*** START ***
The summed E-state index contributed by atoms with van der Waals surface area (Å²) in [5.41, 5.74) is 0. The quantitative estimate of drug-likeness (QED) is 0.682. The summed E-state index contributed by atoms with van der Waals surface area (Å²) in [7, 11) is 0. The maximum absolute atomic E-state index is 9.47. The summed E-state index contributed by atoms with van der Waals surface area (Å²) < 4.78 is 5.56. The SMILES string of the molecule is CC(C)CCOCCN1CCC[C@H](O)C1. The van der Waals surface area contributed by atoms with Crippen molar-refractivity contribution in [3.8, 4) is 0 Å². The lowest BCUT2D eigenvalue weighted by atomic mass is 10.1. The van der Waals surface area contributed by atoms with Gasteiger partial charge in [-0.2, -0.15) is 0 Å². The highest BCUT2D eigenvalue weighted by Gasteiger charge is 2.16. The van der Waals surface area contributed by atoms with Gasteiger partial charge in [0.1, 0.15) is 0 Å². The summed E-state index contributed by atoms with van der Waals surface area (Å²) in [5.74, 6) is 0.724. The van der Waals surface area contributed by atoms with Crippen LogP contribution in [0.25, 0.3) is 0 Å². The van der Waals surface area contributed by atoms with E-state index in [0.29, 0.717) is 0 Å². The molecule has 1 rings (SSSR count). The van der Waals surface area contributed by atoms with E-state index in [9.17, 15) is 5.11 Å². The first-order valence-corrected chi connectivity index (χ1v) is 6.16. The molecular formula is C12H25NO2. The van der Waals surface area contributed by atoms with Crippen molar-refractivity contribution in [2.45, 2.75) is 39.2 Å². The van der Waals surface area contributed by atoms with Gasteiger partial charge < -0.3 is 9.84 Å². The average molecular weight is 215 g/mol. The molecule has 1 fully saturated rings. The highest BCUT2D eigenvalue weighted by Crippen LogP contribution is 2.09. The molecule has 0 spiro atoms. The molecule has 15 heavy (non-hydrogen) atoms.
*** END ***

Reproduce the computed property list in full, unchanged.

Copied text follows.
The summed E-state index contributed by atoms with van der Waals surface area (Å²) in [5.41, 5.74) is 0. The quantitative estimate of drug-likeness (QED) is 0.682. The summed E-state index contributed by atoms with van der Waals surface area (Å²) in [7, 11) is 0. The maximum absolute atomic E-state index is 9.47. The summed E-state index contributed by atoms with van der Waals surface area (Å²) < 4.78 is 5.56. The SMILES string of the molecule is CC(C)CCOCCN1CCC[C@H](O)C1. The van der Waals surface area contributed by atoms with Crippen molar-refractivity contribution in [3.8, 4) is 0 Å². The lowest BCUT2D eigenvalue weighted by atomic mass is 10.1. The van der Waals surface area contributed by atoms with Gasteiger partial charge in [-0.2, -0.15) is 0 Å². The highest BCUT2D eigenvalue weighted by Gasteiger charge is 2.16. The van der Waals surface area contributed by atoms with Gasteiger partial charge in [0.1, 0.15) is 0 Å². The summed E-state index contributed by atoms with van der Waals surface area (Å²) in [5.74, 6) is 0.724. The van der Waals surface area contributed by atoms with Crippen LogP contribution in [0.25, 0.3) is 0 Å². The van der Waals surface area contributed by atoms with E-state index in [0.29, 0.717) is 0 Å². The molecule has 1 rings (SSSR count). The van der Waals surface area contributed by atoms with E-state index in [9.17, 15) is 5.11 Å². The first-order valence-corrected chi connectivity index (χ1v) is 6.16. The molecular formula is C12H25NO2. The van der Waals surface area contributed by atoms with Crippen molar-refractivity contribution in [2.45, 2.75) is 39.2 Å². The van der Waals surface area contributed by atoms with Gasteiger partial charge < -0.3 is 9.84 Å². The average molecular weight is 215 g/mol. The molecule has 1 fully saturated rings. The highest BCUT2D eigenvalue weighted by Crippen LogP contribution is 2.09. The molecule has 0 spiro atoms. The molecule has 15 heavy (non-hydrogen) atoms.